CHINA’S nuclear power giants are in early talks about building an atomic reactor on the Essex coast at Bradwell. The site, home to a partly decommissioned Magnox power plant, has emerged as the favourite for a new Chinese-built and designed plant, industry sources said. China General Nuclear Power Corporation and China National Nuclear Corporation have already agreed to help finance Britain’s first new atomic power plant for nearly 20 years. It will be built by the French utility company EDF at the cost of £16bn at Hinkley Point in Somerset. China General and China National will have up to a 40% stake in the EDF project, but they also pushed for permission to build their own plant in Britain. In June, David Cameron signed an agreement with the Chinese premier Li Keqiang that paved the way for such a plant. Industry sources said that an EDF development site adjacent to the current plant at Bradwell, near Chelmsford, had emerged as the leading contender in early talks because it had sufficient land for the Chinese designs. The two types of reactor under discussion are derivatives of western designs. It is understood that there have been preliminary talks between the Chinese and Britain’s National Nuclear Laboratory about submitting one of the two designs for approval by the Office for Nuclear Regulation.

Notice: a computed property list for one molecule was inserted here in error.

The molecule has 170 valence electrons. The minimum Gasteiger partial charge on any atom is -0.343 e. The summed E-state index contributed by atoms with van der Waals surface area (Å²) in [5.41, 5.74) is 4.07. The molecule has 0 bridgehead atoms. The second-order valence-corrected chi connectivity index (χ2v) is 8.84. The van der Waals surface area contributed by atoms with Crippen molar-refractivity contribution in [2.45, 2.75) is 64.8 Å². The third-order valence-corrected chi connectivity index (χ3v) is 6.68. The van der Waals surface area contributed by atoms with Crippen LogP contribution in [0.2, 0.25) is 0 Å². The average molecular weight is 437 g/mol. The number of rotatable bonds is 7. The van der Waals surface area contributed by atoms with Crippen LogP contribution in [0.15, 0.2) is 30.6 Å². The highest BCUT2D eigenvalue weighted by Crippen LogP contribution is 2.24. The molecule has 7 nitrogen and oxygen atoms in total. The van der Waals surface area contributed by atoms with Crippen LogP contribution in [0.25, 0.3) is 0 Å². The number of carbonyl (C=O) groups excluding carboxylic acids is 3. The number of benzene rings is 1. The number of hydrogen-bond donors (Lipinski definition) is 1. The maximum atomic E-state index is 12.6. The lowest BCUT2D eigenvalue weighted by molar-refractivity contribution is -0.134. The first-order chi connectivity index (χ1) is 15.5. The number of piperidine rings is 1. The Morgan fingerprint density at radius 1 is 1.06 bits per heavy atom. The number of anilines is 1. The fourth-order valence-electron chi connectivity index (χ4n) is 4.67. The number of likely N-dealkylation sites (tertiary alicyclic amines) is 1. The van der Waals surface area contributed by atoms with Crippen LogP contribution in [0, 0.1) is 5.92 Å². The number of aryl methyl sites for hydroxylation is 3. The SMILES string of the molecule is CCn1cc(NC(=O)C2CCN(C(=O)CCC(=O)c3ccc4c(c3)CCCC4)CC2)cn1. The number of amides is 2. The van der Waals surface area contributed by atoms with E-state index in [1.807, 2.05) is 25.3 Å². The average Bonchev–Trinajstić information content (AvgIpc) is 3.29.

Sunday Times 24th Aug 2014 read more »
The Bradwell economy will receive thousands of pounds in funding to ease the blow of the closure of the power station on the local community. Magnox Ltd offered £150,000 of socio economic funding, in partnership with the Nuclear Decommissioning Authority, over three years to ‘increase the economic prosperity of the district.’ The scheme will support Maldon District Council’s efforts to raise the profile of the Dengie and bring tourism and investment to the community. It aims to mitigate the impact of the site’s closure.
Maldon Standard 23rd Aug 2014 read more »
Controversy has been raging for decades over the link between nuclear power stations and childhood leukemia. But as with tobacco and lung cancer, it’s all about hiding the truth, writes Ian Fairlie. Combining data from four countries shows, with high statistical significance, that radioactive releases from nuclear plants are the cause of the excess leukemia cases. In March 2014, my article on increased rates of childhood leukemias near nuclear power plants (NPPs) was published in the Journal of Environmental Radioactivity (JENR). A previous post discussed the making of the article and its high readership: this post describes its content in layman’s terms.
Ecologist 23rd Aug 2014 read more »
THE new low-level waste dump at Dounreay is due to open at the end of the year. The facility is expected to start taking nuclear waste after the encapsulation – or grouting – plant is completed, according to spokeswoman Sue Thompson. She stressed the timescale for the opening of the facility is dependent on the plant being finished and getting the necessary approval from the Scottish Environment Protection Agency (SEPA).
John O Groat Journal 22nd Aug 2014 read more »
Scotland – Electricity Market